On June 9, 1838, seven aborigines with sheep stolen from Yaldwyn’s Station fought a bush duel with their spears against the settlers’ guns. The seven of them were killed. Then the aborigines changed their tactics, and began guerilla warfare. Whyte Bros. in 1840, droving sheep to the district from Melbourne, were harassed day and night. Grass was fired, spears were thrown at drovers and sheep were stolen. The settlers were terrorised from Portland Bay to Merino Downs, from Port Fairy to the Grange, from Glenelg to Geelong, and also as far north-east as Swampy River, near the Ovens River, where on April 10, 1838, a party of 300 aborigines murdered eight men out of 18 of William Pitt Faithfull’s party. The settlers would not leave their home stations or travel except in strongly armed parties.
The silence of the bush.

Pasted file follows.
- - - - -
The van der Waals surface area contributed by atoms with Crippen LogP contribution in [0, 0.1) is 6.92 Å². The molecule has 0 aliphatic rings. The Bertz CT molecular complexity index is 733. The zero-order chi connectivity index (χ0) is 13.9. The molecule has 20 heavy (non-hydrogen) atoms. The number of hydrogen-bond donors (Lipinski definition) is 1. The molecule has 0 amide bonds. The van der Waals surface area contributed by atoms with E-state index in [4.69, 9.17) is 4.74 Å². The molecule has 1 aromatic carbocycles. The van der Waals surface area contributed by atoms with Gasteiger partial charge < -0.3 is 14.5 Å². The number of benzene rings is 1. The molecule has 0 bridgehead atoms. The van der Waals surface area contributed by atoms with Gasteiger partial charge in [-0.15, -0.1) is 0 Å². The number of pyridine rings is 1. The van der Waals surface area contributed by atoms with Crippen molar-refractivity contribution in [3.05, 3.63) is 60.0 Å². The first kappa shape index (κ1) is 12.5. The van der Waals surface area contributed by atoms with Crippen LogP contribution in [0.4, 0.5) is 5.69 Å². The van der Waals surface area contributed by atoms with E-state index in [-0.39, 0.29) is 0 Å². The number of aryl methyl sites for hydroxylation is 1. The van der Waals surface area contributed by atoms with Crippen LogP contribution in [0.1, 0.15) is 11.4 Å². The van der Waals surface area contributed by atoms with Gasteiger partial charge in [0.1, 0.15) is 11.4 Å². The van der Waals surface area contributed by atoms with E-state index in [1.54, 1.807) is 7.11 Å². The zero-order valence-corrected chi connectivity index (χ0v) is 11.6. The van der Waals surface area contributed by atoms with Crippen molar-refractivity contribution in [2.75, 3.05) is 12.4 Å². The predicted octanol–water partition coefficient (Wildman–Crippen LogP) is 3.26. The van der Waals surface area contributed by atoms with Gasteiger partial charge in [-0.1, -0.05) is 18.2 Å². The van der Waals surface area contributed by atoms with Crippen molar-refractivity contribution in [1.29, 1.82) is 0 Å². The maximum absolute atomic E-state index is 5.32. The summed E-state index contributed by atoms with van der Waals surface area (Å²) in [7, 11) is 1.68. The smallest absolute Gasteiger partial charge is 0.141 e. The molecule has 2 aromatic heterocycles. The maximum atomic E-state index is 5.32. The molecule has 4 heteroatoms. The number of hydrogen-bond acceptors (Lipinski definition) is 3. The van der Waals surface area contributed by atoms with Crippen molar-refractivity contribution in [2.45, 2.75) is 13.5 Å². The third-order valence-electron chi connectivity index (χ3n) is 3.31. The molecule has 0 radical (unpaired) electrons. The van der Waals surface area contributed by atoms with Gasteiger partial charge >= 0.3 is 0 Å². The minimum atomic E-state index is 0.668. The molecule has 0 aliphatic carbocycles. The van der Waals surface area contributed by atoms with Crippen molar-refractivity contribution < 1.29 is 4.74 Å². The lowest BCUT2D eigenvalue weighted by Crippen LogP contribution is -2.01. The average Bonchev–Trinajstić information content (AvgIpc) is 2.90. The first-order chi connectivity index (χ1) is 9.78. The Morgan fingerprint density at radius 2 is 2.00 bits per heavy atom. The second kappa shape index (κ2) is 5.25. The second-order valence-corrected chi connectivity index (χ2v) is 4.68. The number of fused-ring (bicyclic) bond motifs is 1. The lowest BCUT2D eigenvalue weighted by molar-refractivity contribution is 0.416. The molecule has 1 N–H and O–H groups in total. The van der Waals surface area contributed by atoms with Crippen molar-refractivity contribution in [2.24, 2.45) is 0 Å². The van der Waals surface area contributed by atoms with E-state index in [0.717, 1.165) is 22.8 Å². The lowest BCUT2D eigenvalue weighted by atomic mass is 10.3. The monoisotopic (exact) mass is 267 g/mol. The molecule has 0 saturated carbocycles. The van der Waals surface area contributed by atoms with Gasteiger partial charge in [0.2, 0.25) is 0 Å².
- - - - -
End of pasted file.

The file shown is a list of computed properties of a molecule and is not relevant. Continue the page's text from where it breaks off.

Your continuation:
Eighty-two settlers petitioned Governor Gipps on July 21, 1838, to declare a “black war” or to allow them to form a militia. He replied that the aborigines were subjects of Her Majesty, and there must not be any indiscriminate retaliation. Within four months four shepherds were killed, two seriously wounded, and 3,500 sheep were stolen or destroyed. When a report of an aboriginal raid was made the troopers of Captain Fyans, Geelong; Mr. Blair, police magistrate, Portland; and Captain Dana, with native police troopers, galloped over the country. In 1843 the Border troopers, numbering 17 men, were searching for 10 days for an aboriginal murderer and sheep stealers. During those 10 days, though the Portland district was full of natives, not one was seen by the troopers, so perfect was the natives’ bushcraft of concealment to avoid being questioned. Wild lubras were sometimes captured, held for days, and questioned each day regarding crimes, but they refused to speak. The aborigines kidnapped in August, 1843, Martha Ward, aged two years, the daughter of Benjamin Ward, of the Travellers’ Rest Inn, Arindoovong. Dana’s native police caught two lubras of the suspected tribe and held the women for two days without any information being obtained. The child had been killed at a waterhole camp because the aborigines were tired of hearing her crying.